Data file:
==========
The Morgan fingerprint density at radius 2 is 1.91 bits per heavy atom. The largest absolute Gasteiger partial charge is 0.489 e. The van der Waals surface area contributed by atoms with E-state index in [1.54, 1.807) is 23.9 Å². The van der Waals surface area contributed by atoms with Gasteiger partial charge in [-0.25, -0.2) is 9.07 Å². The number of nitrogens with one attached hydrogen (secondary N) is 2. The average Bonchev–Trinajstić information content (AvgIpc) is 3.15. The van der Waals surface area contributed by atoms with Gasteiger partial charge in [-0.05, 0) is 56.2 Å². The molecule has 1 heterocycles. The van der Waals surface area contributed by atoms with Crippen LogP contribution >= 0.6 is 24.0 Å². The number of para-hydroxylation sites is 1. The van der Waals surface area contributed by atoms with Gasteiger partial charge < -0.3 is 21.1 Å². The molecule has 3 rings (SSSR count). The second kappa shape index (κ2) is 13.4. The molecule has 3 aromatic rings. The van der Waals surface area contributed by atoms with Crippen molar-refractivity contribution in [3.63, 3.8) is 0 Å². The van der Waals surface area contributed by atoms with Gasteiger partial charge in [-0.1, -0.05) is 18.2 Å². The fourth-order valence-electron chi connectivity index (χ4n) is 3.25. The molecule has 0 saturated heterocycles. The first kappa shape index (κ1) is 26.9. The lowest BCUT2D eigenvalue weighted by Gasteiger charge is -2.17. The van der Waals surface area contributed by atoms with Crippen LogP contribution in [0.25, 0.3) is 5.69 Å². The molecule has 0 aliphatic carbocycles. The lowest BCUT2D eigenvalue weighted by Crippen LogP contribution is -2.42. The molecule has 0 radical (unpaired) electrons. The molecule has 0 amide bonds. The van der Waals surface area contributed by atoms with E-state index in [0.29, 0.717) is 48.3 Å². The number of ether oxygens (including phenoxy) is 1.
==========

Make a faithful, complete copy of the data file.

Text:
The Morgan fingerprint density at radius 2 is 1.91 bits per heavy atom. The largest absolute Gasteiger partial charge is 0.489 e. The van der Waals surface area contributed by atoms with E-state index in [1.54, 1.807) is 23.9 Å². The van der Waals surface area contributed by atoms with Gasteiger partial charge in [-0.25, -0.2) is 9.07 Å². The number of nitrogens with one attached hydrogen (secondary N) is 2. The average Bonchev–Trinajstić information content (AvgIpc) is 3.15. The van der Waals surface area contributed by atoms with Gasteiger partial charge in [-0.05, 0) is 56.2 Å². The molecule has 1 heterocycles. The van der Waals surface area contributed by atoms with Crippen LogP contribution >= 0.6 is 24.0 Å². The number of para-hydroxylation sites is 1. The van der Waals surface area contributed by atoms with Gasteiger partial charge < -0.3 is 21.1 Å². The molecule has 3 rings (SSSR count). The second kappa shape index (κ2) is 13.4. The molecule has 3 aromatic rings. The van der Waals surface area contributed by atoms with Crippen molar-refractivity contribution in [3.63, 3.8) is 0 Å². The van der Waals surface area contributed by atoms with Gasteiger partial charge in [-0.1, -0.05) is 18.2 Å². The fourth-order valence-electron chi connectivity index (χ4n) is 3.25. The molecule has 0 saturated heterocycles. The first kappa shape index (κ1) is 26.9. The lowest BCUT2D eigenvalue weighted by Gasteiger charge is -2.17. The van der Waals surface area contributed by atoms with Crippen LogP contribution in [0.25, 0.3) is 5.69 Å². The molecule has 0 aliphatic carbocycles. The lowest BCUT2D eigenvalue weighted by Crippen LogP contribution is -2.42. The molecule has 0 radical (unpaired) electrons. The molecule has 0 amide bonds. The van der Waals surface area contributed by atoms with E-state index in [0.29, 0.717) is 48.3 Å². The number of ether oxygens (including phenoxy) is 1.